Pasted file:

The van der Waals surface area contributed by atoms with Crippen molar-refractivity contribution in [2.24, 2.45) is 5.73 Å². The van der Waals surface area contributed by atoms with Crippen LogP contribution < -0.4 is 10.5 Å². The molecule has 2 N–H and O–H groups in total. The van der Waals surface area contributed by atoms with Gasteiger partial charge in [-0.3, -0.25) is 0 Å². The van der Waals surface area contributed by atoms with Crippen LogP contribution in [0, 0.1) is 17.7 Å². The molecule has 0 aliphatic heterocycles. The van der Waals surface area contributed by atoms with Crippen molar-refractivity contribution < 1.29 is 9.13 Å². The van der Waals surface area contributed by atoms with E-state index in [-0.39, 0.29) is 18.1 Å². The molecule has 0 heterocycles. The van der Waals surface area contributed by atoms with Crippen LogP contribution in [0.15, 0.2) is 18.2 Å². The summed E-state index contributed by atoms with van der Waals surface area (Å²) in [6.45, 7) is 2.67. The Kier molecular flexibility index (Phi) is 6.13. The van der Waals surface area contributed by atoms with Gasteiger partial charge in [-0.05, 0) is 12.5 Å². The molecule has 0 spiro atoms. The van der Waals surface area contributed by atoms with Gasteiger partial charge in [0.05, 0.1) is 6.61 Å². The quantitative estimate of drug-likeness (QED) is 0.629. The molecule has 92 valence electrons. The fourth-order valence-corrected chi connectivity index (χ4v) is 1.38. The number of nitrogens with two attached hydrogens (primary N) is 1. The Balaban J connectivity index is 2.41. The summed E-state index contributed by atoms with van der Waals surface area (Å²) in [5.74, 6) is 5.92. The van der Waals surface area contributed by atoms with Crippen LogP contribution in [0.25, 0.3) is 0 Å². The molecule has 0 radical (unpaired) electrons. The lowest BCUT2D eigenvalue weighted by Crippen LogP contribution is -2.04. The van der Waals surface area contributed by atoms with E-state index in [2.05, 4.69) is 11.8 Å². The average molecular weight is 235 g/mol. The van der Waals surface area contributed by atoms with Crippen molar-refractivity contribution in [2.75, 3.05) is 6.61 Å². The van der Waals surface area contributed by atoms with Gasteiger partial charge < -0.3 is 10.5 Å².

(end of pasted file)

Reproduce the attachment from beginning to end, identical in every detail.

The van der Waals surface area contributed by atoms with Crippen molar-refractivity contribution in [2.24, 2.45) is 5.73 Å². The van der Waals surface area contributed by atoms with Crippen LogP contribution < -0.4 is 10.5 Å². The molecule has 2 N–H and O–H groups in total. The van der Waals surface area contributed by atoms with Gasteiger partial charge in [-0.3, -0.25) is 0 Å². The van der Waals surface area contributed by atoms with Crippen LogP contribution in [0, 0.1) is 17.7 Å². The molecule has 0 aliphatic heterocycles. The van der Waals surface area contributed by atoms with Crippen molar-refractivity contribution < 1.29 is 9.13 Å². The van der Waals surface area contributed by atoms with E-state index in [-0.39, 0.29) is 18.1 Å². The molecule has 0 heterocycles. The van der Waals surface area contributed by atoms with Crippen LogP contribution in [0.15, 0.2) is 18.2 Å². The summed E-state index contributed by atoms with van der Waals surface area (Å²) in [6.45, 7) is 2.67. The Kier molecular flexibility index (Phi) is 6.13. The van der Waals surface area contributed by atoms with Gasteiger partial charge in [-0.05, 0) is 12.5 Å². The molecule has 0 spiro atoms. The van der Waals surface area contributed by atoms with Gasteiger partial charge in [0.05, 0.1) is 6.61 Å². The quantitative estimate of drug-likeness (QED) is 0.629. The molecule has 92 valence electrons. The fourth-order valence-corrected chi connectivity index (χ4v) is 1.38. The number of nitrogens with two attached hydrogens (primary N) is 1. The Balaban J connectivity index is 2.41. The summed E-state index contributed by atoms with van der Waals surface area (Å²) in [5.74, 6) is 5.92. The van der Waals surface area contributed by atoms with Crippen LogP contribution in [0.25, 0.3) is 0 Å². The molecule has 0 radical (unpaired) electrons. The lowest BCUT2D eigenvalue weighted by Crippen LogP contribution is -2.04. The van der Waals surface area contributed by atoms with E-state index in [2.05, 4.69) is 11.8 Å². The average molecular weight is 235 g/mol. The van der Waals surface area contributed by atoms with Crippen molar-refractivity contribution in [2.75, 3.05) is 6.61 Å². The van der Waals surface area contributed by atoms with Gasteiger partial charge < -0.3 is 10.5 Å².